HIV-1 adaptation to NK cell-mediated immune pressure
by Marjet Elemans, Lies Boelen, Michael Rasmussen, Søren Buus, Becca AsquithThe observation, by Alter et al., of the enrichment of NK cell “escape” variants in individuals carrying certain Killer-cell Immunoglobulin-like Receptor (KIR) genes is compelling evidence that natural killer (NK) cells exert selection pressure on HIV-1. Alter et al hypothesise that variant peptide, in complex with HLA class I molecules binds KIR receptors and either increases NK cell inhibition or decreases NK cell activation compared to wild type peptide thus leading to virus escape from the NK cell response. According to this hypothesis, in order for NK cells to select for an escape variant, an individual must carry both the KIR and an HLA ligand that binds the variant peptide. In this study we estimate the proportion of the population that is capable of selecting for escape variants and use both epidemiological modelling and a model-free approach to investigate whether this proportion explains the observed variant enrichment. We found that the fraction of individuals within whom the variant would have a selective advantage was low and was unable to explain the high degree of enrichment observed. We conclude that whilst Alter et al’s data is consistent with selection pressure, the mechanism that they postulate is unlikely. The importance of this work is two-fold. Firstly, it forces a re-evaluation of some of the clearest evidence that NK cells exert a protective effect in HIV-1 infection. Secondly, it implies that there is a significant aspect of immunology that is not understood: it is possible that KIRs bind much more widely than was previously appreciated; that a gene in linkage with the KIR genes is responsible for considerable peptide-dependent selection or that variant peptides are indirectly impacting KIR ligation.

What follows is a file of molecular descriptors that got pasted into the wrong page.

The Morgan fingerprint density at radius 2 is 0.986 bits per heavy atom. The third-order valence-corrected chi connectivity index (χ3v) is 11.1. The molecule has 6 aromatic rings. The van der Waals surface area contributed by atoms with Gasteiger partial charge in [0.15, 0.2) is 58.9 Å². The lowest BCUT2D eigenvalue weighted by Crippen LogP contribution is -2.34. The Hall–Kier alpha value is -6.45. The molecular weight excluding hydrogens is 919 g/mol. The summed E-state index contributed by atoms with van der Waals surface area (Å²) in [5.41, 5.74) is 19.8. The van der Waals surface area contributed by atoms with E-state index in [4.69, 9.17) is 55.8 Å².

Publisher URL: http://journals.plos.org/plosone/article
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